Buying the Assets of a Business – Key Considerations.
When purchasing a business it is important to decide at the outset whether you are buying the shares in the company that runs the business in question or if you are buying the assets of that business. This is something which you should discuss with an Accountant, however, if you decide, following advice, that you are going to acquire the assets in the business then you should consider the following;
What assets are you buying?
When you agree a purchase price for the assets of a business it is important to be clear from the outset what you are buying. This seems like an obvious statement but many people often believe they will acquire certain assets which the seller then excludes from the sale once documentation is drafted.
The assets of a business (amongst other things) can include;
- Stock in Trade (in some instances stock will be valued at completion and the price of the same will be payable in addition to the agreed purchase price).
How will income of the business be divided between the Buyer and Seller?
The standard position is that any amounts received on or before completion so far as they relate to a service to be provided after completion belong to the buyer and seller must pay the buyer such sums. Any amounts which are paid after completion for services received before completion belong to the seller and the buyer will need to pay such sums to the seller.
In essence a line is drawn at close of business on the day of completion. Any payments made or received before that line is drawn are for the seller, after that time everything belongs to the buyer.
You should therefore consider if the nature of the business is such that this standard position should be altered and that the ‘Business Sale and Purchase Agreement’ properly deals with this.
Are there any employees of the business?
It is extremely important that you ascertain at the outset whether you will be acquiring any employees of the business when purchasing its assets.
If any employees are transferring with the business the Transfer of Undertakings (Protection of Employment) Regulations 2006 (TUPE) will apply and you should seek the advice of a Employment Law Solicitor to ensure that the correct steps are taken in accordance with TUPE (Mayo Wynne Baxter have a specialist Employment Team who can assist).
Are there any business contracts which will continue post completion of the purchase?
This question is often answered as part of the due diligence process which you should instruct your solicitor to undertake for you before you commit yourself to the purchase of a business.
A business contract would be described as any or all contracts, arrangements, licences and other commitments relating to the business entered into before completion which remain to be performed by any party to them in whole or in part.
It goes without saying that you should be aware of any business contract which remains to be performed as this will be your responsibility and a potential liability for you following completion.
Are there any tax implications associated with the purchase?
This is something which should be discussed with your Accountant however some tax considerations include;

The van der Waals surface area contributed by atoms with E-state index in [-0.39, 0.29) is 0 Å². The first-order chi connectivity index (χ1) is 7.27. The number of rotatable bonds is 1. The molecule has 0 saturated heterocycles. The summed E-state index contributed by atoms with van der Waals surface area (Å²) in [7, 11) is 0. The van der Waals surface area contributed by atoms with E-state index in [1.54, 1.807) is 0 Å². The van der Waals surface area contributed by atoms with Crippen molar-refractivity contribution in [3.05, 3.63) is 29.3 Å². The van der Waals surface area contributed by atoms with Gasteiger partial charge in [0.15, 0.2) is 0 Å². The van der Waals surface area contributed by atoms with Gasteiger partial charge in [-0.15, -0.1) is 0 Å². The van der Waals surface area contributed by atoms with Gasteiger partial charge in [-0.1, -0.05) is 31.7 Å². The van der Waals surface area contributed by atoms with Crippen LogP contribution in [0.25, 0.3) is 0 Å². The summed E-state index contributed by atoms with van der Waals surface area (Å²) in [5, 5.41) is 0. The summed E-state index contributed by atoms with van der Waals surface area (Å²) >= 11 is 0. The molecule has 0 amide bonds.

- Whether the seller is VAT registered and whether the transaction will be treated as a ‘Transfer of a Going Concern’ (a TOGC).
- Whether the seller has opted to tax the property (if they hold a freehold interest) or whether the landlord of the property has opted to tax it (if the seller has a leasehold interest) as VAT will then be payable on any payments due under the lease.
- Whether Stamp Duty Land Tax is payable on either the acquisition of the freehold of the property or any lease of the same.
Restricting the Seller
In order to protect the assets which you are purchasing you may need to restrict the seller’s actions moving forward i.e. to restrict the seller from:-
- Carrying on the same business as is being sold within a give time frame of completion and within a certain area e.g. within 2 years following completion in Brighton and Hove
- Seeking the custom of any client or customer of the business within a certain period of time from completion
- Engaging or employing any employees of the business.
- Using the business name or any other domain name, design, logo or trademark of the business.
If you do not restrict the seller you could in theory find yourself in a situation where the seller sets up an identical business next door to the business which you have just bought and this would, of course, have an impact on the performance of your new business.
A properly drafted ‘Business Sale and Purchase Agreement’ will cover all of the points highlighted above and you should ensure that you instruct a solicitor to undertake a full review of the business including the title to any property which will be occupied (whether that be freehold of leasehold) before committing yourself to the purchase of a business (this process is known as ‘due diligence’). Your solicitor can then advise you on any potential liabilities and ensure that suitable warranties are included within the ‘Business Sale and Purchase Agreement’ to safeguard you moving forward.
If you are looking to purchase a business (by way of shares or assets), please contact the specialist Commercial Team at Mayo Wynne Baxter, who will be happy to assist you.